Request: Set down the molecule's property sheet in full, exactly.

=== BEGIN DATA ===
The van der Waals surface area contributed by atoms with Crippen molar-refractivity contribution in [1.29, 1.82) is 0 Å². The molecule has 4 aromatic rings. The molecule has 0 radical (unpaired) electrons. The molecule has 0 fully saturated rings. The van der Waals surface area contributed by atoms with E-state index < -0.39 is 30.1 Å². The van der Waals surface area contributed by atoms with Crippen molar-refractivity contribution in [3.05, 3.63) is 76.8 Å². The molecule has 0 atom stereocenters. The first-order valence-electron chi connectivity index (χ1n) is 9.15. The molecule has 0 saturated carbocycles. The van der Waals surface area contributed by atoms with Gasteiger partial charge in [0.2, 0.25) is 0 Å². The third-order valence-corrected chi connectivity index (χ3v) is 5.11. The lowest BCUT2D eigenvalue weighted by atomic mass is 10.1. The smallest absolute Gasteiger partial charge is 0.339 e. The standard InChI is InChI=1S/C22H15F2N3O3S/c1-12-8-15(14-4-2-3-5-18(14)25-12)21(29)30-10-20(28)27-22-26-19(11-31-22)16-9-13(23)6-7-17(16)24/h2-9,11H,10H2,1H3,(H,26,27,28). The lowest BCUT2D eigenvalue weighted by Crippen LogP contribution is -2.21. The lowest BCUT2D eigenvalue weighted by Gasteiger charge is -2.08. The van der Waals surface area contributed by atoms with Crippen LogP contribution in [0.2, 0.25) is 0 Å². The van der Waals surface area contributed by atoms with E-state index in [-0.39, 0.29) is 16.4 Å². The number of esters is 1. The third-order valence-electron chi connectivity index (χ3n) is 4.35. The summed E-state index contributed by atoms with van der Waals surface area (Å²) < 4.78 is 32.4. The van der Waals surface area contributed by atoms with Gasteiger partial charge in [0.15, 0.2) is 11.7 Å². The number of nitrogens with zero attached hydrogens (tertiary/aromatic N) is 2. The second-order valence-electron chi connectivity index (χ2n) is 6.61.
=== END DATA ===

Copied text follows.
The van der Waals surface area contributed by atoms with Crippen molar-refractivity contribution in [1.29, 1.82) is 0 Å². The molecule has 4 aromatic rings. The molecule has 0 radical (unpaired) electrons. The molecule has 0 fully saturated rings. The van der Waals surface area contributed by atoms with E-state index < -0.39 is 30.1 Å². The van der Waals surface area contributed by atoms with Crippen molar-refractivity contribution in [3.05, 3.63) is 76.8 Å². The molecule has 0 atom stereocenters. The first-order valence-electron chi connectivity index (χ1n) is 9.15. The molecule has 0 saturated carbocycles. The van der Waals surface area contributed by atoms with Gasteiger partial charge in [0.2, 0.25) is 0 Å². The third-order valence-corrected chi connectivity index (χ3v) is 5.11. The lowest BCUT2D eigenvalue weighted by atomic mass is 10.1. The smallest absolute Gasteiger partial charge is 0.339 e. The standard InChI is InChI=1S/C22H15F2N3O3S/c1-12-8-15(14-4-2-3-5-18(14)25-12)21(29)30-10-20(28)27-22-26-19(11-31-22)16-9-13(23)6-7-17(16)24/h2-9,11H,10H2,1H3,(H,26,27,28). The lowest BCUT2D eigenvalue weighted by Crippen LogP contribution is -2.21. The lowest BCUT2D eigenvalue weighted by Gasteiger charge is -2.08. The van der Waals surface area contributed by atoms with Crippen LogP contribution in [0.2, 0.25) is 0 Å². The van der Waals surface area contributed by atoms with E-state index in [-0.39, 0.29) is 16.4 Å². The number of esters is 1. The third-order valence-electron chi connectivity index (χ3n) is 4.35. The summed E-state index contributed by atoms with van der Waals surface area (Å²) < 4.78 is 32.4. The van der Waals surface area contributed by atoms with Gasteiger partial charge in [0.15, 0.2) is 11.7 Å². The number of nitrogens with zero attached hydrogens (tertiary/aromatic N) is 2. The second-order valence-electron chi connectivity index (χ2n) is 6.61.